Research gaps in primary pediatric hypertension

Perdita Taylor-Zapata, Carissa M. Baker-Smith, Gilbert Burckart, Stephen R. Daniels, Joseph T. Flynn, George Giacoia, Dionna Green, Aaron S. Kelly, Mona Khurana, Jennifer S. Li, Charlotte Pratt, Elaine M. Urbina, Anne Zajicek

Research output: Contribution to journalArticlepeer-review

6 Scopus citations

Abstract

Hypertension affects .40% of the US population and is a major contributor to cardiovascular-related morbidity and mortality. Although less common among children and adolescents, hypertension affects 1% to 5% of all youth. The 2017 Clinical Practice Guideline for the Diagnosis and Management of High Blood Pressure in Children and Adolescents provided updates and strategies regarding the diagnosis and management of hypertension in youth. Despite this important information, many gaps in knowledge remain, such as the etiology, prevalence, and trends of hypertension; the utility and practicality of ambulatory blood pressure monitoring; practical goals for lifestyle modification that are generalizable; the long-term end-organ impacts of hypertension in youth; and the long-term safety and efficacy of antihypertensive therapy in youth. The Eunice Kennedy Shriver National Institute of Child Health and Human Development, in collaboration with the National Heart, Lung, and Blood Institute and the US Food and Drug Administration, sponsored a workshop of experts to discuss the current state of childhood primary hypertension. We highlight the results of that workshop and aim to (1) provide an overview of current practices related to the diagnosis, management, and treatment of primary pediatric hypertension; (2) identify related research gaps; and (3) propose ways to address existing research gaps.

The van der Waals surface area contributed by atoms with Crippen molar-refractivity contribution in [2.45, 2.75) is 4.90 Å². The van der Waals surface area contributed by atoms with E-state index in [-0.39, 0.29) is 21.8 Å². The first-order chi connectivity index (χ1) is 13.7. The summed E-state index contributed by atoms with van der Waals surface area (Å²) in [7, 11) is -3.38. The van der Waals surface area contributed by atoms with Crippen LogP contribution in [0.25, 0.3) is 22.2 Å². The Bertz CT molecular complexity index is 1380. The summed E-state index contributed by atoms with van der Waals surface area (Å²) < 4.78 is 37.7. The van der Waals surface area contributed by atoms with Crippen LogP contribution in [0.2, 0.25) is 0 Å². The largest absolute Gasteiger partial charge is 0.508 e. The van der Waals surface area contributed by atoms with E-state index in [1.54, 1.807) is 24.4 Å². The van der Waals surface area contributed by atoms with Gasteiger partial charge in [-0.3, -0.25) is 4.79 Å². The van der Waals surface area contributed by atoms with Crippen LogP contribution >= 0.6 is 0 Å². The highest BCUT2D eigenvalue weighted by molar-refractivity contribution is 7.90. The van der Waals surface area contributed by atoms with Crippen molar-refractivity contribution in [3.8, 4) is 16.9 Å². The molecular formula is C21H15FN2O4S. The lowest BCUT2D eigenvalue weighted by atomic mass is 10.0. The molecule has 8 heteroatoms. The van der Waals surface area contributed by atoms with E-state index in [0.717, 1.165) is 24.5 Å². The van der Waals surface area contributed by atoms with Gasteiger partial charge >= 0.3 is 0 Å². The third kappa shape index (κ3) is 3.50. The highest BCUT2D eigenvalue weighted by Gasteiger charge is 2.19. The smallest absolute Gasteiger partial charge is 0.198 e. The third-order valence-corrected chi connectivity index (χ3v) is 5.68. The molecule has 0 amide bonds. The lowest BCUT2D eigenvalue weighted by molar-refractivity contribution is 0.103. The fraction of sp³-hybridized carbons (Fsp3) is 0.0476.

Original languageEnglish (US)
Article numberY
JournalPediatrics
Volume143
Issue number5
DOIs
StatePublished - May 2019

Bibliographical note

Funding Information:
The September 2017 Best Pharmaceuticals for Children Act Primary Pediatric Hypertension Workshop sponsored by the Eunice Kennedy Shriver National Institute of Child Health and Human Development; the National Heart, Lung, and Blood Institute; and the US Food and Drug Administration culminated in the creation of this article. Funded by the National Institutes of Health (NIH).

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